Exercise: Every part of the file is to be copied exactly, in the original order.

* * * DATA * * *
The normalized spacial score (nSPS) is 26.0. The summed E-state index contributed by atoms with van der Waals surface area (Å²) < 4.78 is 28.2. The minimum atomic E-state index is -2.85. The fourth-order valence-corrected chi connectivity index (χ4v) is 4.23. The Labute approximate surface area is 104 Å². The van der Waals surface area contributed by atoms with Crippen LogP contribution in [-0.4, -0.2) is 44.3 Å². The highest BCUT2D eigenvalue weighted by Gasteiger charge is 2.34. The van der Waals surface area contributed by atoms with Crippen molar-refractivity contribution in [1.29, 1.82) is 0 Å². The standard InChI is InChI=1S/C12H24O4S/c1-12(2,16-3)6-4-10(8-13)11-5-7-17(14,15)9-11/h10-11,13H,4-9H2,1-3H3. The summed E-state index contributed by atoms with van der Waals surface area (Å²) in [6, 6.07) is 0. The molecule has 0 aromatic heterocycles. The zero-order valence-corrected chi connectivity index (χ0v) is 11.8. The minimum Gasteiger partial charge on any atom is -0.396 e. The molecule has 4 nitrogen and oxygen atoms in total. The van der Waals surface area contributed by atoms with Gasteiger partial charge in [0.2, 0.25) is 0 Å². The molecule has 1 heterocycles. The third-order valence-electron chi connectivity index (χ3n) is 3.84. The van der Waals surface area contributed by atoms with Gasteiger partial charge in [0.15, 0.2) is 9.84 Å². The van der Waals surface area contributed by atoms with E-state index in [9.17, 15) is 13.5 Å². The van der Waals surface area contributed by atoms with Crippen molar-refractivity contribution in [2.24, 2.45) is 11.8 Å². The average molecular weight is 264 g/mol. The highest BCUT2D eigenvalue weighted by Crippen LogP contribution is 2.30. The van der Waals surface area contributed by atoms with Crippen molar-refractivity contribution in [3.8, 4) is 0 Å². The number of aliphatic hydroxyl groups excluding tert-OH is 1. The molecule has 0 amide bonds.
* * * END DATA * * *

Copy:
The normalized spacial score (nSPS) is 26.0. The summed E-state index contributed by atoms with van der Waals surface area (Å²) < 4.78 is 28.2. The minimum atomic E-state index is -2.85. The fourth-order valence-corrected chi connectivity index (χ4v) is 4.23. The Labute approximate surface area is 104 Å². The van der Waals surface area contributed by atoms with Crippen LogP contribution in [-0.4, -0.2) is 44.3 Å². The highest BCUT2D eigenvalue weighted by Gasteiger charge is 2.34. The van der Waals surface area contributed by atoms with Crippen molar-refractivity contribution in [1.29, 1.82) is 0 Å². The standard InChI is InChI=1S/C12H24O4S/c1-12(2,16-3)6-4-10(8-13)11-5-7-17(14,15)9-11/h10-11,13H,4-9H2,1-3H3. The summed E-state index contributed by atoms with van der Waals surface area (Å²) in [6, 6.07) is 0. The molecule has 0 aromatic heterocycles. The zero-order valence-corrected chi connectivity index (χ0v) is 11.8. The minimum Gasteiger partial charge on any atom is -0.396 e. The molecule has 4 nitrogen and oxygen atoms in total. The van der Waals surface area contributed by atoms with Gasteiger partial charge in [0.2, 0.25) is 0 Å². The molecule has 1 heterocycles. The third-order valence-electron chi connectivity index (χ3n) is 3.84. The van der Waals surface area contributed by atoms with Gasteiger partial charge in [0.15, 0.2) is 9.84 Å². The van der Waals surface area contributed by atoms with E-state index in [9.17, 15) is 13.5 Å². The van der Waals surface area contributed by atoms with Crippen molar-refractivity contribution in [2.24, 2.45) is 11.8 Å². The average molecular weight is 264 g/mol. The highest BCUT2D eigenvalue weighted by Crippen LogP contribution is 2.30. The van der Waals surface area contributed by atoms with Crippen molar-refractivity contribution in [3.8, 4) is 0 Å². The number of aliphatic hydroxyl groups excluding tert-OH is 1. The molecule has 0 amide bonds.